Establishing a seeds business line is foundational to Terravana’s production cycle, providing our farmers with access to the best quality seeds and, as a result, increased yields. The Indian government is supporting the seed industry by enacting a National Seeds Plan to achieve a gradual move towards premium, high-yield varieties. The Farmers’ Rights Act 2001 ensures the quality of hybrid and biotech seeds, while simultaneously protecting the producer’s intellectual property.

Terravana’s aim is to introduce another 100,000 farmers into the value chain by 2020. We will achieve this by scaling up an existing seed processing and packaging plant and, by investing in a sizeable research and development facility, Terravana will create a vertically integrated seed technology business.

This will be complemented by modern retail outlets and an interlinked distribution network across India. Underpinning our business will be a strong brand awareness, outlining our roadmap to success. Our nationwide distribution network will be leveraged by our bio fertilizer segment, creating synergies across Terravana’s value chain. We will build customer loyalty through seller expertise in production methods and advocacy in agricultural activities.

The business will cover four main seed lines within the highly profitable and rapidly growing grains segment: fodder, maize, millet and paddy. Our researchers will collect thousands of wild samples for testing, before choosing the best specimens for breeding activity. The resulting hybrid seeds will then be cloned for uniformity in our mass production facility, followed by final processing and grading. The seeds will then be packaged for the end user and distributed throughout India using our network of farmers and growers.

Terravana’s total investment in our seeds business will be $5 million. This capital infusion is expected to lead to a business with a 5x scalability over the proposed investment horizon. The new facility will cover thousands of research lines and, ultimately, all our products will belong to the Terravana Seeds brand.


Small yet mighty, seeds are the critical input for sustainable agriculture. This becomes even more important as the global population enlarges and feeding the world becomes the next major challenge.

Seeds are the cornerstone of successful food production, on which all other variables hinge. Although the amount of seed required to grow crops is relatively small, keeping costs low, the impact of quality seed on yields is a key differentiator. Estimates suggest seed quality affects total yields by up to 25%, depending on the crop; this can be further increased to 45% if other inputs, such as sunlight and water, are efficiently managed.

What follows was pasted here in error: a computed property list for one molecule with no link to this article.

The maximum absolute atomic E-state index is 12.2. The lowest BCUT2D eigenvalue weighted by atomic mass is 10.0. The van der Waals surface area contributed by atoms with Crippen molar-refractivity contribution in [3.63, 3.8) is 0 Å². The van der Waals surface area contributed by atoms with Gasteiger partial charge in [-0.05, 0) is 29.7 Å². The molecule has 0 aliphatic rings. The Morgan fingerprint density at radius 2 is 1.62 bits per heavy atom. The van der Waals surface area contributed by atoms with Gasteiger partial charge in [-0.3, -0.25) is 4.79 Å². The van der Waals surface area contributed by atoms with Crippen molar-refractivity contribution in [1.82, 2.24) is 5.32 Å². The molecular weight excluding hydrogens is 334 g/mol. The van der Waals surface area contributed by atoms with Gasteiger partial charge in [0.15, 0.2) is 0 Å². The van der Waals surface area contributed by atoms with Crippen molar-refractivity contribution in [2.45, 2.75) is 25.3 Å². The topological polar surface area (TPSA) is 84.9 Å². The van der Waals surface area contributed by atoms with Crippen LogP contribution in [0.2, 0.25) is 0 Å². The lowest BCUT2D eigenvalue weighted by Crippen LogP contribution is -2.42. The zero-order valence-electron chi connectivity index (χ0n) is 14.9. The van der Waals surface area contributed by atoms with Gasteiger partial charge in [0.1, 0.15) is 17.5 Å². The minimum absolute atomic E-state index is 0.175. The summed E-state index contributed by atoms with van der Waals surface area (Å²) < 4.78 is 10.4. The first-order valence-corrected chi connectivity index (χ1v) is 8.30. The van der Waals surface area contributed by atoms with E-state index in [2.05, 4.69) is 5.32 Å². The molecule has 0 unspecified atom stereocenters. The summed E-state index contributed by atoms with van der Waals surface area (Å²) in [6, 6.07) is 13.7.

Modern plant breeding methods and advances in biotechnology equip the seed industry with significant advantages in terms of higher yields, resistance to weeds and disease, and adaptation to adverse growing conditions. By using seeds that conform to certified standards, farmers can ensure a uniform crop with a predictable yield that responds well to applied fertilizers and nutrients. Key seed demographics are oilseeds, comprising soybean, sunflower, canola and cotton, among others; grains, including corn, wheat, rice and millet; and fruit and vegetables.

Grains are the largest segment within the seeds industry, with the star of the show being corn. Together with the soybean, it holds around 70% of total market share, and demonstrates a 12% compound annual growth rate. Key growth drivers are a rising world population, advanced agricultural technologies, a reduction in available arable land, and a need for high investment returns. Demand for hybrid seeds is also on the rise as growers look for ways to raise crops in extreme conditions, thereby increasing the total land available for agriculture.

By 2020, the global seed market is predicted to be worth more than $92 billion, and the top 10 seed companies will control almost 95% of the industry. North America is the largest seeds market in the world in terms of revenue, with a 27% market share, followed by China with 22%; the remaining countries in the top five – France, Brazil and Canada – only manage around 17% between them. In sixth place, India may just miss out on a top five spot, but 156 million hectares, or 48% of its total land area, are available for agricultural use.

The United States and China have a much smaller proportion of their total land area available for agriculture (18% and 16% respectively), but their markets are well established and much of this land is already put to use. The countries with the highest potential for growth – and therefore of most interest to new investors - are India and Brazil.

The Indian seed industry has a long history; the government implemented three National Seed Projects from the late 1970s until the early 1990s to strengthen seed infrastructure and promote growth. New seed development policy was introduced in the late 1980s, creating an organised seed industry and giving Indian farmers access to high quality seed and planting materials from around the world. The policy also stimulated private investment in the industry, particularly in terms of research and development.

Today, the Indian seed industry is valued at $3.2 billion and is expected to grow at 8.4% per year. Further growth depends on adapting to the latest market demands in infrastructure, technologies and product choice.